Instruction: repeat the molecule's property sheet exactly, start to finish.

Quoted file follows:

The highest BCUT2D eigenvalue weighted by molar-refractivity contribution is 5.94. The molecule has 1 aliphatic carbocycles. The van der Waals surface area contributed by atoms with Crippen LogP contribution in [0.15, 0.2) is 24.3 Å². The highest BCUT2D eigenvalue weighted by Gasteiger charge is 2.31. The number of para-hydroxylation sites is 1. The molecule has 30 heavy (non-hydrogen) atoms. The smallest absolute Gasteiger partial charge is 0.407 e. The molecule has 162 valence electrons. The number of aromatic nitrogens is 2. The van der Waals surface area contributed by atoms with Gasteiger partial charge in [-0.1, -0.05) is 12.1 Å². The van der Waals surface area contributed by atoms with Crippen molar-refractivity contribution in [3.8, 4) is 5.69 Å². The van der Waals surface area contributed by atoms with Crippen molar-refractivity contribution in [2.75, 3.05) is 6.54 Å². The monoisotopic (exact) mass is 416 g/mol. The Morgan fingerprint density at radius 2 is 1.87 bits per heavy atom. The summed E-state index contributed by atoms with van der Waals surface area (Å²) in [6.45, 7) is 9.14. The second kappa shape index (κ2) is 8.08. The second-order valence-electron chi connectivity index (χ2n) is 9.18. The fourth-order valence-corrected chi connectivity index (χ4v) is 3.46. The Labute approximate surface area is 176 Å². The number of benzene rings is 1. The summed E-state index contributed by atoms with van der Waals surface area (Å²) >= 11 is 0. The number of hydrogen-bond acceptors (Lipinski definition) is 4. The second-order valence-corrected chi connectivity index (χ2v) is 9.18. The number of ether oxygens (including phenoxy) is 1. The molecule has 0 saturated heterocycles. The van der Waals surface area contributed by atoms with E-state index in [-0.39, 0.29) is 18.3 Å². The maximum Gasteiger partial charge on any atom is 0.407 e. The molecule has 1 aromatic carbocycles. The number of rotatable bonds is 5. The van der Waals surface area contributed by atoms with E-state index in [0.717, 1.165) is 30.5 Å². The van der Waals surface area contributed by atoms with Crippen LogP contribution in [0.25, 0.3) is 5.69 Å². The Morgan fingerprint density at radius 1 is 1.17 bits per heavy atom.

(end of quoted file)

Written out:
The highest BCUT2D eigenvalue weighted by molar-refractivity contribution is 5.94. The molecule has 1 aliphatic carbocycles. The van der Waals surface area contributed by atoms with Crippen LogP contribution in [0.15, 0.2) is 24.3 Å². The highest BCUT2D eigenvalue weighted by Gasteiger charge is 2.31. The number of para-hydroxylation sites is 1. The molecule has 30 heavy (non-hydrogen) atoms. The smallest absolute Gasteiger partial charge is 0.407 e. The molecule has 162 valence electrons. The number of aromatic nitrogens is 2. The van der Waals surface area contributed by atoms with Gasteiger partial charge in [-0.1, -0.05) is 12.1 Å². The van der Waals surface area contributed by atoms with Crippen molar-refractivity contribution in [3.8, 4) is 5.69 Å². The van der Waals surface area contributed by atoms with Crippen molar-refractivity contribution in [2.75, 3.05) is 6.54 Å². The monoisotopic (exact) mass is 416 g/mol. The Morgan fingerprint density at radius 2 is 1.87 bits per heavy atom. The summed E-state index contributed by atoms with van der Waals surface area (Å²) in [6.45, 7) is 9.14. The second kappa shape index (κ2) is 8.08. The second-order valence-electron chi connectivity index (χ2n) is 9.18. The fourth-order valence-corrected chi connectivity index (χ4v) is 3.46. The Labute approximate surface area is 176 Å². The number of benzene rings is 1. The summed E-state index contributed by atoms with van der Waals surface area (Å²) >= 11 is 0. The number of hydrogen-bond acceptors (Lipinski definition) is 4. The second-order valence-corrected chi connectivity index (χ2v) is 9.18. The number of ether oxygens (including phenoxy) is 1. The molecule has 0 saturated heterocycles. The van der Waals surface area contributed by atoms with E-state index in [-0.39, 0.29) is 18.3 Å². The maximum Gasteiger partial charge on any atom is 0.407 e. The molecule has 1 aromatic carbocycles. The number of rotatable bonds is 5. The van der Waals surface area contributed by atoms with E-state index in [0.717, 1.165) is 30.5 Å². The van der Waals surface area contributed by atoms with Crippen LogP contribution in [0.25, 0.3) is 5.69 Å². The Morgan fingerprint density at radius 1 is 1.17 bits per heavy atom.